When I started building my course, I interviewed many of the top beginner guitar teachers. I was on a quest to learn about any techniques or psychological barriers that I might have missed and that deserve a place in my teaching.
An interesting trend came up in response to my search for the perfect student.
Every teacher was asked to talk about their top success story: a student who blazed through their lessons with surprising ease, or one who struggled at first only to become an example to others later on.
Every teacher I spoke with had a similar realization
When thinking about this question, they noticed that their best students were rarely the ones they would have picked out on the first day.
It’s true that some new students could sit down, pick up a guitar, and one hour later be learning the same lessons as those who were 2 weeks or even a month into their practice. These apparent outliers often had in common that their web of connected activities was particularly dense and filled with similar skills. Some had been in a choir and had developed intuitive rhythmic notions, others were already proficient with a different instrument, most of them were obsessed with music in general and very aware of their bodies.
The positive baggage they brought to the table gave them a head start that many students could only envy.
Further down the road, however, a surprising change happened.
After a long stout of seaming invincibility, each outlier started hitting roadblocks. This could be expected, but what surprised teachers was the way they reacted to these obstacles and how it compared to other students who had started out struggling.
Students having a hard time early in their learning often showed up to their first class with little or no connecting activities. Even the simplest of tasks could turn into a mini challenge, because of how foreign it was to their world. These students had no choice but to adopt a very specific mindset in order to make their dream of learning guitar come true.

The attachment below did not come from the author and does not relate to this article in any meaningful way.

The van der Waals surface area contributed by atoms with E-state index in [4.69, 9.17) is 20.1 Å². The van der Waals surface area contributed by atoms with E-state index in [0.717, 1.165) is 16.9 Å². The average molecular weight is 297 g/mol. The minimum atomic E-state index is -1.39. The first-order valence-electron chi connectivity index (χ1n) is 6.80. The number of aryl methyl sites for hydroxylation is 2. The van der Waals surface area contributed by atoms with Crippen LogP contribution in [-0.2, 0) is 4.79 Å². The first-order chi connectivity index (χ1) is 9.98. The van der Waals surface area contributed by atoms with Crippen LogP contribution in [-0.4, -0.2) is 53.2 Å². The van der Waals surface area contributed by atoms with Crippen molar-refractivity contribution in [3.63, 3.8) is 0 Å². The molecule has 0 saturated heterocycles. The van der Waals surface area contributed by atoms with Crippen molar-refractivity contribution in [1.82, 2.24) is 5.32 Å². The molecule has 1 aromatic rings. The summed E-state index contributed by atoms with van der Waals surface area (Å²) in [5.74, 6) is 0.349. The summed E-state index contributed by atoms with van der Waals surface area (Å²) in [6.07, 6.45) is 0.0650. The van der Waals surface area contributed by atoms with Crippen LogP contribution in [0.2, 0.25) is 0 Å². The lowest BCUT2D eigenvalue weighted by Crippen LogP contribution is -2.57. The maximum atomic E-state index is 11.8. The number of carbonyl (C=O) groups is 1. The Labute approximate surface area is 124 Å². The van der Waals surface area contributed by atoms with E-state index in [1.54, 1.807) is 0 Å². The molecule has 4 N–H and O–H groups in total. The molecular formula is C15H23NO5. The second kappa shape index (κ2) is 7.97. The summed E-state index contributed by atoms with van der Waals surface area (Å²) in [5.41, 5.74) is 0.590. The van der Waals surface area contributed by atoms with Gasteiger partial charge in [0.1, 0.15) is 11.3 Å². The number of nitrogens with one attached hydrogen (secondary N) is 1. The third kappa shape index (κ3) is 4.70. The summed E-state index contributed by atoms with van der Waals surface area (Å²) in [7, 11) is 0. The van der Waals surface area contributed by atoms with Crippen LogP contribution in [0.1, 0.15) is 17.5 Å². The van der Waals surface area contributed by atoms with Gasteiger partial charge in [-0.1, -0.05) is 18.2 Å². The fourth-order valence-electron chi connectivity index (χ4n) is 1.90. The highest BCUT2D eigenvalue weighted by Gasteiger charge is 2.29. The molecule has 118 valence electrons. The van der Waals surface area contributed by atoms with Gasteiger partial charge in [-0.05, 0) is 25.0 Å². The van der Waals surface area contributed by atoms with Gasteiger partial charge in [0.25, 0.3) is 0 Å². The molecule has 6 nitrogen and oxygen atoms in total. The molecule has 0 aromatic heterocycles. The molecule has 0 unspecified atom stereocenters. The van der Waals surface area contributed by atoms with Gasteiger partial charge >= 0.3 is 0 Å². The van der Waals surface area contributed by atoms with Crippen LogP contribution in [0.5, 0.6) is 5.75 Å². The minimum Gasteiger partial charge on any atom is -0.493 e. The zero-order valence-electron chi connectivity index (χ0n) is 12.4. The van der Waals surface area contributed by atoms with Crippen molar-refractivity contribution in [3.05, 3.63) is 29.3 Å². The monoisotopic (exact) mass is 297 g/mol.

Struggling students had to learn to practice in a very deliberate way, combining intense focus with precision and consistency.
They were lucky enough to integrate this form of practice from the very first day, when the concepts and exercises are still in their simplest form. Their strength built up little by little, with just a few minutes of practice almost every day.
When roadblocks appear to these students, they are not surprised. They expect to see them, and they know exactly how to overcome them.
When the outlier students hit their first roadblocks, they’re still in cruising mode: “I can skip a few practices and it won’t make a difference”, “I get this concept, I’ll skip the exercises”, “I’ll catch up with a 3 hours session Sunday evening”, etc.
They didn’t take the time to build discipline in their practice, which makes them unprepared for the obstacles that invariably appear down the road.
This is the tipping point the teachers I interviewed kept mentioning.
A defining moment where their apparent “star” students would start faltering and losing motivation, while those who came in weak showed strength and determination fueled by their impressive results and stellar practice habits.
In every interview, the students chosen by theirs teachers as examples of success, were rarely the “naturally gifted”. More often than not, they simply shared the common trait of having integrated great practice habits early on, which made them a little stronger every day.
Who will you chose to be?